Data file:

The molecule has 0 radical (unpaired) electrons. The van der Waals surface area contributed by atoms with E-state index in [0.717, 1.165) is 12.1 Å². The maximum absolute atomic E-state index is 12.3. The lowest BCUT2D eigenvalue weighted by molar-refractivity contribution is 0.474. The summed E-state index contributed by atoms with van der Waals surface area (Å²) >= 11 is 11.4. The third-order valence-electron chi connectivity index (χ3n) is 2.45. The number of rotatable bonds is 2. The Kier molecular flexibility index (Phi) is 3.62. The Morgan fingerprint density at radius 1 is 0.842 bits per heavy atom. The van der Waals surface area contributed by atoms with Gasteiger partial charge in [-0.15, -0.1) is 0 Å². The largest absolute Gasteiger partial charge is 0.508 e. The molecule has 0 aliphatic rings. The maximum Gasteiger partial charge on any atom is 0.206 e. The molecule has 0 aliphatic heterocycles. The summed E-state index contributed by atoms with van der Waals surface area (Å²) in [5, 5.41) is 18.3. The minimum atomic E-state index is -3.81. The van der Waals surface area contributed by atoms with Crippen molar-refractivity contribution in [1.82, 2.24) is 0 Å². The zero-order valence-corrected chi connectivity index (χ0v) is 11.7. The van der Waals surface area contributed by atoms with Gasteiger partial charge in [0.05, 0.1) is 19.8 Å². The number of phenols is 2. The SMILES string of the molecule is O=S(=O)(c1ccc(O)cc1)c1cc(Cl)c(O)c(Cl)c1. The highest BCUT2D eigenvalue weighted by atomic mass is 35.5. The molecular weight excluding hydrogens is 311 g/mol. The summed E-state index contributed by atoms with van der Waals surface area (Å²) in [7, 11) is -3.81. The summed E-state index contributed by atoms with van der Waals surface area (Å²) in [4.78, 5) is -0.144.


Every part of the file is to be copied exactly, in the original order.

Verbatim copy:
The molecule has 0 radical (unpaired) electrons. The van der Waals surface area contributed by atoms with E-state index in [0.717, 1.165) is 12.1 Å². The maximum absolute atomic E-state index is 12.3. The lowest BCUT2D eigenvalue weighted by molar-refractivity contribution is 0.474. The summed E-state index contributed by atoms with van der Waals surface area (Å²) >= 11 is 11.4. The third-order valence-electron chi connectivity index (χ3n) is 2.45. The number of rotatable bonds is 2. The Kier molecular flexibility index (Phi) is 3.62. The Morgan fingerprint density at radius 1 is 0.842 bits per heavy atom. The van der Waals surface area contributed by atoms with Gasteiger partial charge in [-0.15, -0.1) is 0 Å². The largest absolute Gasteiger partial charge is 0.508 e. The molecule has 0 aliphatic rings. The maximum Gasteiger partial charge on any atom is 0.206 e. The molecule has 0 aliphatic heterocycles. The summed E-state index contributed by atoms with van der Waals surface area (Å²) in [5, 5.41) is 18.3. The minimum atomic E-state index is -3.81. The van der Waals surface area contributed by atoms with Crippen molar-refractivity contribution in [1.82, 2.24) is 0 Å². The zero-order valence-corrected chi connectivity index (χ0v) is 11.7. The van der Waals surface area contributed by atoms with Gasteiger partial charge in [0.05, 0.1) is 19.8 Å². The number of phenols is 2. The SMILES string of the molecule is O=S(=O)(c1ccc(O)cc1)c1cc(Cl)c(O)c(Cl)c1. The highest BCUT2D eigenvalue weighted by atomic mass is 35.5. The molecular weight excluding hydrogens is 311 g/mol. The summed E-state index contributed by atoms with van der Waals surface area (Å²) in [7, 11) is -3.81. The summed E-state index contributed by atoms with van der Waals surface area (Å²) in [4.78, 5) is -0.144.